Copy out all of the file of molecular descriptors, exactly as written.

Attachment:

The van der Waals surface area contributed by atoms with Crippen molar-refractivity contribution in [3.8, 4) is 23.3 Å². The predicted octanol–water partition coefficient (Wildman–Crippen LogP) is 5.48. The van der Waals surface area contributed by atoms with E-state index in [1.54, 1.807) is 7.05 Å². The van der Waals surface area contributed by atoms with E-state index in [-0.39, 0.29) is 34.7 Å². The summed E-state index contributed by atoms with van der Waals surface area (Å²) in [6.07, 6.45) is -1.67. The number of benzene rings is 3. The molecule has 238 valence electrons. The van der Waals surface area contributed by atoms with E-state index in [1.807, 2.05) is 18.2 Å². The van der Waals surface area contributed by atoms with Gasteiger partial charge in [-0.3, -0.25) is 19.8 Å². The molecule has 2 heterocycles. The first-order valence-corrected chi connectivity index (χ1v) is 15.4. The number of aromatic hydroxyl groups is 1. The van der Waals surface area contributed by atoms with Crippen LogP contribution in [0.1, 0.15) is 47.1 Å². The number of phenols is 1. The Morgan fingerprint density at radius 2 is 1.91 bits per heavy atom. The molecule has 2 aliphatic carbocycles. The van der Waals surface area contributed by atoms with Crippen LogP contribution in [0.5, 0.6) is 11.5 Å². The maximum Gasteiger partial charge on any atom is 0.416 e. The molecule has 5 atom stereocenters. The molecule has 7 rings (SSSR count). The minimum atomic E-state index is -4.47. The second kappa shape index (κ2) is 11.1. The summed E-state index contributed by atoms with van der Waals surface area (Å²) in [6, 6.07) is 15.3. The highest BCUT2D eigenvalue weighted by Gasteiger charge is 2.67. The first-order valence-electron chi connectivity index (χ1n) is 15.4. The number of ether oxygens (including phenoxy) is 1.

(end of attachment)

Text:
The van der Waals surface area contributed by atoms with Crippen molar-refractivity contribution in [3.8, 4) is 23.3 Å². The predicted octanol–water partition coefficient (Wildman–Crippen LogP) is 5.48. The van der Waals surface area contributed by atoms with E-state index in [1.54, 1.807) is 7.05 Å². The van der Waals surface area contributed by atoms with E-state index in [-0.39, 0.29) is 34.7 Å². The summed E-state index contributed by atoms with van der Waals surface area (Å²) in [6.07, 6.45) is -1.67. The number of benzene rings is 3. The molecule has 238 valence electrons. The van der Waals surface area contributed by atoms with E-state index in [1.807, 2.05) is 18.2 Å². The van der Waals surface area contributed by atoms with Gasteiger partial charge in [-0.3, -0.25) is 19.8 Å². The molecule has 2 heterocycles. The first-order valence-corrected chi connectivity index (χ1v) is 15.4. The number of aromatic hydroxyl groups is 1. The van der Waals surface area contributed by atoms with Crippen LogP contribution in [0.1, 0.15) is 47.1 Å². The number of phenols is 1. The Morgan fingerprint density at radius 2 is 1.91 bits per heavy atom. The molecule has 2 aliphatic carbocycles. The van der Waals surface area contributed by atoms with Crippen LogP contribution in [0.5, 0.6) is 11.5 Å². The maximum Gasteiger partial charge on any atom is 0.416 e. The molecule has 5 atom stereocenters. The molecule has 7 rings (SSSR count). The minimum atomic E-state index is -4.47. The second kappa shape index (κ2) is 11.1. The summed E-state index contributed by atoms with van der Waals surface area (Å²) in [6, 6.07) is 15.3. The highest BCUT2D eigenvalue weighted by Gasteiger charge is 2.67. The first-order valence-electron chi connectivity index (χ1n) is 15.4. The number of ether oxygens (including phenoxy) is 1.